The Malé City Council decided Wednesday night to ban smoking on the streets of the Maldives capital.
It will take effect in six months after the council enacts new regulations, Councillor Hussain Shareef told the press. The ban was proposed by Shareef and approved unanimously by seven councillors present at the meeting.
The 2010 Tobacco Control Act prohibited smoking at government offices, parks, sports stadiums, public transport, childcare or educational facilities, and designated non-smoking areas in restaurants. The law broadly defined public spaces but streets were not specifically included.
Along with graphic health warnings, a ban on the sale of single cigarettes is meanwhile due come into force in June.
New regulations on packaging and labelling of tobacco products approved in January prohibited any packaging that promotes or encourages smoking.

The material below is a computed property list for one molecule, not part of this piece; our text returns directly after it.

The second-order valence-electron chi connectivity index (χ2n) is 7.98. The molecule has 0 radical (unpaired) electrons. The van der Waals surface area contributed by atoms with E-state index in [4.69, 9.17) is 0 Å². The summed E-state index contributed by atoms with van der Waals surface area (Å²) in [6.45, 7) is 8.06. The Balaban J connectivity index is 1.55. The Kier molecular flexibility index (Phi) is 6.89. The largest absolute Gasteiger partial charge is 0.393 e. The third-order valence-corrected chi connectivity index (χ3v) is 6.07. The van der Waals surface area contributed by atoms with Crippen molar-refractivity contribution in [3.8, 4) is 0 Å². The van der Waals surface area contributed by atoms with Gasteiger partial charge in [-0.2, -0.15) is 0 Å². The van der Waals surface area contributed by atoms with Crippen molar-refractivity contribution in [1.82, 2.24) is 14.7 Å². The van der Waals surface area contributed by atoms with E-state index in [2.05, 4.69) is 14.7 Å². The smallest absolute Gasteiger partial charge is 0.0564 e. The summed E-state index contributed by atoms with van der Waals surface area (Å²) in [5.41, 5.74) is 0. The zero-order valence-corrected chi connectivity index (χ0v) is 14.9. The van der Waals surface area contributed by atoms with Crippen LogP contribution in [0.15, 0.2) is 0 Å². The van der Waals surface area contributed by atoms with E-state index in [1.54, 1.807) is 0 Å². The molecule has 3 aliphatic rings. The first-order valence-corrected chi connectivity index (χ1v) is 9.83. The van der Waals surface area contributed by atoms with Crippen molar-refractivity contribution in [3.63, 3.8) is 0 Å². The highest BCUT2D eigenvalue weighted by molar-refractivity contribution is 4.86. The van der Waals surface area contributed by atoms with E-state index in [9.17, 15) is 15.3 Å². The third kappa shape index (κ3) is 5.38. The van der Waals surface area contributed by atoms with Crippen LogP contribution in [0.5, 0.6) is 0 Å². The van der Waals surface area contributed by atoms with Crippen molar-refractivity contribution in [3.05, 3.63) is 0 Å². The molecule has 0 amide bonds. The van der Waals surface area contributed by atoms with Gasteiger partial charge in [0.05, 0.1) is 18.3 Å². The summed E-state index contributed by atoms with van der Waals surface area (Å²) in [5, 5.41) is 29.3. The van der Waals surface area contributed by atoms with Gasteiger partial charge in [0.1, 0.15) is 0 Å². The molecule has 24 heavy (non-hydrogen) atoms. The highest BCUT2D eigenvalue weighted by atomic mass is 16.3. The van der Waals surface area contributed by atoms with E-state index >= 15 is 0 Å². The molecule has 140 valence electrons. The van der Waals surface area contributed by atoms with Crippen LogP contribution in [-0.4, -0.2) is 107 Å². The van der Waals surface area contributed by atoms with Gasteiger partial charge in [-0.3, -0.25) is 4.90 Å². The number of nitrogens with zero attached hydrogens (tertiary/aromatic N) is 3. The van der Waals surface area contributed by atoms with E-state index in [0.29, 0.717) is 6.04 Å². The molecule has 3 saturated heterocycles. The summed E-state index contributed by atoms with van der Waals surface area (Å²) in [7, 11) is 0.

Importers were required to carry the approved graphic health warning with the brand name in generic font. “Smoking causes a painful death” and “Stop now” must be included as messages.
The overdue rules on stopping the sale of single sticks and introducing graphic warning images were drawn up two years ago.
The new administration has also increased funding for programmes to raise awareness about harmful products such as cigarettes and energy drinks
On average, 460 million cigarettes are imported to the Maldives every year. The MVR1.6 billion (US$103 million) spent annually on cigarettes accounts for about 23 packs of cigarettes per smoker every month.
An estimated 35 percent of men and three percent of women are smokers in Maldives with 17 percent of non-communicable disease deaths caused by cancers and nine percent caused by chronic respiratory diseases, according to the Health Protection Agency.
In early 2017, as parliament considered import duty hikes for cigarettes, HPA officials told lawmakers that that raising tariffs alone is ineffective without a multi-pronged approach to help smokers quit and discourage others from picking up the addictive habit.